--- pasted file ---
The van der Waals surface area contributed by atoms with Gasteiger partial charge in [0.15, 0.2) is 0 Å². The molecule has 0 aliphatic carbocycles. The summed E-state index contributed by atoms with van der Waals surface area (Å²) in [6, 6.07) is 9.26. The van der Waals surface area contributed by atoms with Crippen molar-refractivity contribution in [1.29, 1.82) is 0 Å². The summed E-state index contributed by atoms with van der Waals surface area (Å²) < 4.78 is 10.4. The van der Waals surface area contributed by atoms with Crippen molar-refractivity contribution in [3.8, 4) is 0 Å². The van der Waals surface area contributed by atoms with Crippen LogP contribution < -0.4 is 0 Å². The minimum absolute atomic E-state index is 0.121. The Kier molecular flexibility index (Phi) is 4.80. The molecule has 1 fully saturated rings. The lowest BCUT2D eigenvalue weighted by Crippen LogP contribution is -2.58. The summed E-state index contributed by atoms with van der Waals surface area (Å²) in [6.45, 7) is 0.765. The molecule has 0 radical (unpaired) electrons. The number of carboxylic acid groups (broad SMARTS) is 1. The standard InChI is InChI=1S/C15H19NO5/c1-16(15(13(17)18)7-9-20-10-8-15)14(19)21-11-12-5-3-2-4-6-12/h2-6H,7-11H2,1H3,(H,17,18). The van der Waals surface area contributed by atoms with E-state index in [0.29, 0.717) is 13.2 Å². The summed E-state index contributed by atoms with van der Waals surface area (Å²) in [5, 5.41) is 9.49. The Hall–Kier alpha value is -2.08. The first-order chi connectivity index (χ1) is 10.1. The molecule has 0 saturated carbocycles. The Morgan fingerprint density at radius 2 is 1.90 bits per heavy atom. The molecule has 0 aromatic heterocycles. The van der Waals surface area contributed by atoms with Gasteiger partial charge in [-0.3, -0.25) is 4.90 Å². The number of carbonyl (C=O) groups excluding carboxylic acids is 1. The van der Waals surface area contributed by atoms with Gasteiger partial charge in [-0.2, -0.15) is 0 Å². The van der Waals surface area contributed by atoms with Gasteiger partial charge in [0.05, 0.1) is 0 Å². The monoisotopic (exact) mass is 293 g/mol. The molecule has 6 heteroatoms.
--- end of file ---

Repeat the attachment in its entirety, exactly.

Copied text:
The van der Waals surface area contributed by atoms with Gasteiger partial charge in [0.15, 0.2) is 0 Å². The molecule has 0 aliphatic carbocycles. The summed E-state index contributed by atoms with van der Waals surface area (Å²) in [6, 6.07) is 9.26. The van der Waals surface area contributed by atoms with Crippen molar-refractivity contribution in [1.29, 1.82) is 0 Å². The summed E-state index contributed by atoms with van der Waals surface area (Å²) < 4.78 is 10.4. The van der Waals surface area contributed by atoms with Crippen molar-refractivity contribution in [3.8, 4) is 0 Å². The van der Waals surface area contributed by atoms with Crippen LogP contribution < -0.4 is 0 Å². The minimum absolute atomic E-state index is 0.121. The Kier molecular flexibility index (Phi) is 4.80. The molecule has 1 fully saturated rings. The lowest BCUT2D eigenvalue weighted by Crippen LogP contribution is -2.58. The summed E-state index contributed by atoms with van der Waals surface area (Å²) in [6.45, 7) is 0.765. The molecule has 0 radical (unpaired) electrons. The number of carboxylic acid groups (broad SMARTS) is 1. The standard InChI is InChI=1S/C15H19NO5/c1-16(15(13(17)18)7-9-20-10-8-15)14(19)21-11-12-5-3-2-4-6-12/h2-6H,7-11H2,1H3,(H,17,18). The van der Waals surface area contributed by atoms with E-state index in [0.29, 0.717) is 13.2 Å². The summed E-state index contributed by atoms with van der Waals surface area (Å²) in [5, 5.41) is 9.49. The Hall–Kier alpha value is -2.08. The first-order chi connectivity index (χ1) is 10.1. The molecule has 0 saturated carbocycles. The Morgan fingerprint density at radius 2 is 1.90 bits per heavy atom. The molecule has 0 aromatic heterocycles. The van der Waals surface area contributed by atoms with Gasteiger partial charge in [-0.3, -0.25) is 4.90 Å². The number of carbonyl (C=O) groups excluding carboxylic acids is 1. The van der Waals surface area contributed by atoms with Gasteiger partial charge in [-0.2, -0.15) is 0 Å². The van der Waals surface area contributed by atoms with Gasteiger partial charge in [0.05, 0.1) is 0 Å². The monoisotopic (exact) mass is 293 g/mol. The molecule has 6 heteroatoms.